Frequency Vs. Severity of Insurance Claims
“I have insurance, I’ll just file a claim.”
Have you heard yourself saying that before? I’m sure you have at least thought it in the past. Unfortunately, a common misconception people have about insurance is that small claims will not affect them since the insurance company is still taking in more money from the premiums that are paid than the amount they are paying out in claims.
In reality, when comparing two businesses against each other, one that has multiple small claims versus one that has had only one large claim, every insurance company will look more favorably upon the business with only one claim. Why is that?
When assessing the risk of a business, insurance companies look at three factors when it comes to their claims; the cause(s) of loss, the frequency of similar incidents and the severity of each. Claims are typically categorize them into these four classifications:
1. Low Frequency – Low Severity
2. High Frequency – Low Severity
3. High Frequency – High Severity
4. Low Frequency – High Severity
With these four classifications in mind, the business owner can decide how to best handle losses to be viewed as a better insurance risk to the insurance companies.
Obviously, we know, the more favorable you look to an insurance company, the lower the premiums you will pay. So the business owner has four different ways to respond. Pssst, this is called Risk Management.
1. Accept the risk and budget for the impact of it
2. Prevent the risk by using loss control or safety measures
3. Avoid the risk all together
4. Transfer the risk to someone else
As you have probably figured out, insurance is for risks that have Low Frequency – High Severity and the reason we need to transfer the financial burden to someone else is because the risks are not predictable.
They can be things like a tornado taking out your shop, or an employee that is struck by a tree while on the jobsite. These risks would lead to claims that could have a huge financial impact on your business and potentially even lead you to close up shop. Insurance companies are comfortable covering these risks due to the law of large numbers, an insurance term meaning that as they add more policyholders, the probability of each one having a severe claim goes down.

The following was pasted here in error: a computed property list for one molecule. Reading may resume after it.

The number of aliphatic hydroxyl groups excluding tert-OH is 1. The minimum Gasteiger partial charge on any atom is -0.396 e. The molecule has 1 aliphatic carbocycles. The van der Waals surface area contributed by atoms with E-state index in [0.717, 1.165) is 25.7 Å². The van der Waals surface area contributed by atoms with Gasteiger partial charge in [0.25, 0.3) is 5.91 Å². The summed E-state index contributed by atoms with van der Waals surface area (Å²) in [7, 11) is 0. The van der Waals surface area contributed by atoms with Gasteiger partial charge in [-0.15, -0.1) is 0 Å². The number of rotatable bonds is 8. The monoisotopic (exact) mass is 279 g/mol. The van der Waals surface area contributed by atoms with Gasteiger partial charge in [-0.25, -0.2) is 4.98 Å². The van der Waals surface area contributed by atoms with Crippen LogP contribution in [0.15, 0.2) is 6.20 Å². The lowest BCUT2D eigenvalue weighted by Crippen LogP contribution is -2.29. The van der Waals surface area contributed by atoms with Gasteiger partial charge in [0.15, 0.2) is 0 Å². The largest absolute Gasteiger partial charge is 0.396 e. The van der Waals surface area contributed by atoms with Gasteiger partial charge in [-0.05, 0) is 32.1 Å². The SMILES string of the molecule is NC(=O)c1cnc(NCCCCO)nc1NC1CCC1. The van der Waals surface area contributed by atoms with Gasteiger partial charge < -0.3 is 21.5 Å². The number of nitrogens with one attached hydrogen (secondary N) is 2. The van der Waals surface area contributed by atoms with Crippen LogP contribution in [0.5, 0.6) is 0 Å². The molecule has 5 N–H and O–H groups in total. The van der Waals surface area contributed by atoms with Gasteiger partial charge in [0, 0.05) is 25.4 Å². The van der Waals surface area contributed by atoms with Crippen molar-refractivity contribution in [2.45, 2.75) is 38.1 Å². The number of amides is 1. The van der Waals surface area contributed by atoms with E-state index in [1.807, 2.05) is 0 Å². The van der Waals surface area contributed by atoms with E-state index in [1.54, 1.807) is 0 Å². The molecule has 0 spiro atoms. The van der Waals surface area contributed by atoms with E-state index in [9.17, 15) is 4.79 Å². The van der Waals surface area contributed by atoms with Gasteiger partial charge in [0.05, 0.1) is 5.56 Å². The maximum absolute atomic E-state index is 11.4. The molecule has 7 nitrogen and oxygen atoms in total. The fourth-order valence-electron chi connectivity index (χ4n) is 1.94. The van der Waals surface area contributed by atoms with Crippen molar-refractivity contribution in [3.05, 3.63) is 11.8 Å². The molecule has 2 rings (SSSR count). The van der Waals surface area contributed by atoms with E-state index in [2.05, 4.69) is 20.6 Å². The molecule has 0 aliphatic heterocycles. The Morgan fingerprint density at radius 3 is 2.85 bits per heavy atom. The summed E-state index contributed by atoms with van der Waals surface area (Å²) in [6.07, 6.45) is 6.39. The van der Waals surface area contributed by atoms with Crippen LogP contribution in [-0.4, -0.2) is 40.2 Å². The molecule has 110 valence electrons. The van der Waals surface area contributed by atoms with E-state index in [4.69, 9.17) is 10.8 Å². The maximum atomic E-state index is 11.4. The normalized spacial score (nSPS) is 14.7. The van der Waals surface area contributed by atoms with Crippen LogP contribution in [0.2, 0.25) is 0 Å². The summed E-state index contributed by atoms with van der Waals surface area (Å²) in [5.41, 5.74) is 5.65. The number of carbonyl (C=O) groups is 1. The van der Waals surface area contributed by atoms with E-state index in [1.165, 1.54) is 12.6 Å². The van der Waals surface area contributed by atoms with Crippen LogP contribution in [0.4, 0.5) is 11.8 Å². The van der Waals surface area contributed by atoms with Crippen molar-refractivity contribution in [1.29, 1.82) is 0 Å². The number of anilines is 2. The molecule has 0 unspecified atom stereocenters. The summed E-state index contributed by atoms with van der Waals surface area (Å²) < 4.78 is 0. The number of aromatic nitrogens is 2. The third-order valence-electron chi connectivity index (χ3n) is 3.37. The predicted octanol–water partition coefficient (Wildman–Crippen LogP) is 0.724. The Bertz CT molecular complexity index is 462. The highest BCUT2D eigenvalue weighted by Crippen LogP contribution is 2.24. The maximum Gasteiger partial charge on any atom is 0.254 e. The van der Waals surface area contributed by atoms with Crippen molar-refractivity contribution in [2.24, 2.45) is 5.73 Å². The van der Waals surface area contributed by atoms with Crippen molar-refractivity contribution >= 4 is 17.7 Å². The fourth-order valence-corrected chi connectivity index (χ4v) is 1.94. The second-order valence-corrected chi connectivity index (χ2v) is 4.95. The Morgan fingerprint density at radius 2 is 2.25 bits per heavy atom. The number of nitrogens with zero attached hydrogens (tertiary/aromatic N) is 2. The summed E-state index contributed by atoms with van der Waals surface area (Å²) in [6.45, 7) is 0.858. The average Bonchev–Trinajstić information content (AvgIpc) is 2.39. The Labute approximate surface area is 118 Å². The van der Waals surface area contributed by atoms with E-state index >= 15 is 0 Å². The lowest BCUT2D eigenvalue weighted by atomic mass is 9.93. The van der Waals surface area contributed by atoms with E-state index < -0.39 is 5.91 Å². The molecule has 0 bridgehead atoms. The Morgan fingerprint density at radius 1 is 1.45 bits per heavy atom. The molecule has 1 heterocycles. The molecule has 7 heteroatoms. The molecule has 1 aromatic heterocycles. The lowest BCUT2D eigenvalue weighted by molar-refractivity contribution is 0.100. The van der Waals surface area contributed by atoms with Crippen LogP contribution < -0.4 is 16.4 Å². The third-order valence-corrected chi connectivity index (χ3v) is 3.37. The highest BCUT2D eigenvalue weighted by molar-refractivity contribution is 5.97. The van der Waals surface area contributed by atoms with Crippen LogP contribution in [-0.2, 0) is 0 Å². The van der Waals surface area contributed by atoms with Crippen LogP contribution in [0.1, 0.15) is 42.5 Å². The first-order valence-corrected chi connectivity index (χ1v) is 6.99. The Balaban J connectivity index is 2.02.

What worries the insurance companies the most, is when there are a high frequency of low severity claims. This is simply because the more small claims you have the likelihood of a large claim happening is much greater.
For example, if a tree service has a large number of small fender benders, it likely means safe driving practices aren’t in place, their vehicles are not well maintained or they are employing reckless drivers. Over time, it is inevitable that a larger auto claim will occur.
Consider workers’ comp as well. Does your business have more than a couple laceration claims in the last couple years? Often times we’ll see laceration claims close for around $3,000, but it doesn’t take much more for a small laceration to turn into a permanent partial disability claim where a great employee loses a finger or even hand. And if chainsaws are causing issues, might there be other body parts with some exposure as well?
Telling your team you’ve seen an uptick in claims and explaining the repercussions is a great place to start. Also consider areas like your on-boarding process, safety meetings, and post-accident discussions. Get creative with this as each company likely has different experiences but you should be able to narrow down your problem areas based on previous claims or close calls. Refer to a previous article that I wrote titled “How To Get The Most Out of Your Safety Committee”, as this could be a job for your safety committee to take a deeper look at.
Now you know that when insurance companies asks for loss runs and sees a high frequency of claims, they are not only assuming you will continue to have more claims, they are also assuming that you are likely to have a much larger claim in the near future.
Work with your insurance agent to review your claim history and see if you notice any trends. It helps to write out which type of risks you want to pay attention to with loss control and safety training, which risks you’ll cover by paying out of pocket, and which risks you want to transfer to insurance. Look at that, you just created a Risk Management Plan!
And as always, feel free to reach out to an ArboRisk team member if you have any questions on how to best minimize your exposures to loss and ultimately secure the most competitive insurance rates!
Written by: Malcolm Jeffris, CTSP